In our approach for the MCP, it is also possible to calculate the so-called impurity parameter of the solid crust, defined as

(55)

where p(Z(j)) is the normalized probability distribution (integrated over all N(j)) of the element Z(j) and it is assumed that the most abundant species (contributing the most to ⟨Z⟩) form a crystalline structure. This quantity, which also represents the variance of the ionic charge distributions, is important for the calculation of transport coefficients hence also for NS cooling simulations (see, e.g. the discussion in Sect. 9 in Chamel & Haensel 2008 and in Sect. 7 in Meisel et al. 2018 for a review).

4. Numerical results

4.1. Method

We computed the finite-temperature composition of the outer crust of non-accreting unmagnetized NSs, both in the OCP approximation and in the MCP, thus including a distribution of nuclei in nuclear statistical equilibrium, as well as the crystallization temperature for a OCP. We started our calculations at P = 10−9 MeV fm−3, which also ensures that the atoms are completely ionized, and repeated the process until the neutron drip sets in, the condition for which is μn = g = mnc2, mn being the neutron mass (see, e.g. Chamel & Fantina 2015; Pearson et al. 2018 for a recent discussion on the neutron drip). For each value of the pressure, which we increased in steps of ΔP = 0.003P, we determined the composition as follows:

  • (1)

    Starting from a high-enough temperature for the plasma to be in a liquid phase, we first minimized the Gibbs free energy per baryon in the OCP approximation, (see Sect. 2.2), thus yielding and the corresponding neutron and proton chemical potentials, and ;

  • (2)

    For the same nucleus , we calculated the Gibbs free energy per baryon of the solid phase, (see Sect. 2.3), and we checked whether crystallization had occurred for the OCP, that is, whether ; see Eq. (54);

  • (3)

    Starting from the OCP solution, that is, from and , we performed the calculation of the MCP in the liquid phase, as described in Sect. 3. We went beyond the perturbative approach and computed a self-consistent calculation of the MCP, updating the neutron and proton chemical potentials at each iteration. We found that convergence is reached only after a few additional iterations since the chemical potentials of the OCP are already very close to the self-consistent MCP solution4;

  • (4)

    We repeated the first three steps, decreasing the temperature until the crystallization temperature, Tm, was reached for the OCP. Step (3) allowed us to calculate the average ⟨A⟩ and ⟨Z⟩, as well as the impurity parameter at Tm.

To reduce the computational time, we first estimated the crystallization temperature for the OCP from Eq. (2.28) in Haensel et al. (2007),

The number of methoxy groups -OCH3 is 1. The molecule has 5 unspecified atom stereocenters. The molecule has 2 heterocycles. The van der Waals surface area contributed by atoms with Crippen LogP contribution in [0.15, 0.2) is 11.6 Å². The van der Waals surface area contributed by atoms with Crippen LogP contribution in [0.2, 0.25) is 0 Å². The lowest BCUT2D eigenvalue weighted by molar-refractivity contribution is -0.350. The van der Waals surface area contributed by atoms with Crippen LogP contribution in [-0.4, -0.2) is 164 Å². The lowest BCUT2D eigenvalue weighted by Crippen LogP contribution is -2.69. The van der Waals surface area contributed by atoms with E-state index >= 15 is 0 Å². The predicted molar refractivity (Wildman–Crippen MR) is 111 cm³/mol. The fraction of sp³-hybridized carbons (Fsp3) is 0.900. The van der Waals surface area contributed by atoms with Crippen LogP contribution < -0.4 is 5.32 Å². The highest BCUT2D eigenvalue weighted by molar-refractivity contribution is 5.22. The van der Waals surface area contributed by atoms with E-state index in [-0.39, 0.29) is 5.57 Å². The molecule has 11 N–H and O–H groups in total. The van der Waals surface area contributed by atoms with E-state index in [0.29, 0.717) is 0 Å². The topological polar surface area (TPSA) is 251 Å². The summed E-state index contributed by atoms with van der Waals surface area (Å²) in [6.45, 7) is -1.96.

(56)

assuming the Coulomb parameter at melting Γm = 175 and (A, Z) to be the same as in cold catalyzed matter, for which the composition had been already calculated in Pearson et al. (2018) with the same functional5. The density nB in Eq. (56) was estimated from the zero-temperature equation of state (see Table 4 in Pearson et al. 2018) using a linear interpolation of the pressure.

All the results presented in this Section were obtained making use of the experimental masses from AME2016 (Wang et al. 2017) complemented with the HFB-24 nuclear mass model (Goriely et al. 2013). Unless explicitly stated, we included the following corrections to the free energy: in both the liquid and solid phases, we included the electron exchange and polarization corrections, Eqs. (B.5), (C.3), and (C.19), but we dropped the electron correlation energy. For the solid phase, we included the zero-point vibration energy, Eq. (12), as well as the thermal harmonic correction, Eq. (C.14), and the anharmonic corrections, Eq. (C.17).

4.2. Crystallization temperature

In Fig. 1 (black solid line), we show the crystallization temperature for the outer crust obtained in the OCP approximation, see Eq. (54). We do not expect that the obtained values of Tm will be substantially affected if we replace in Eq. (54) by the average Gibbs energy per baryon in the liquid phase ⟨g⟩. Indeed, we verified that the relative differences between and ⟨g⟩ lie below 0.5%, except at the interface between the outer crust and the inner crust where the deviations become very large. This may be attributed to the neglect of a free nucleon gas which becomes questionable near the neutron drip and at the relative high crystallization temperature (above 2 × 109 K). For the considered mass model, the crystallization temperature varies between ≈108 K and ≈2.8 × 109 K in the outer crust. These values are in agreement with those presented in the left panel of Fig. 3.17 in Haensel et al. (2007) and obtained with the model of Haensel & Pichon (1994) for the outer crust.

thumbnail Fig. 1.

Crystallization temperature for the one-component plasma (OCP) with all corrections included (black solid line) or without taking into account either the exchange (red dotted line), the polarization (blue dashed line), or the anharmonic (green dot-dot-dashed line) corrections. The inset shows a zoom in the high-pressure regime. See text for details.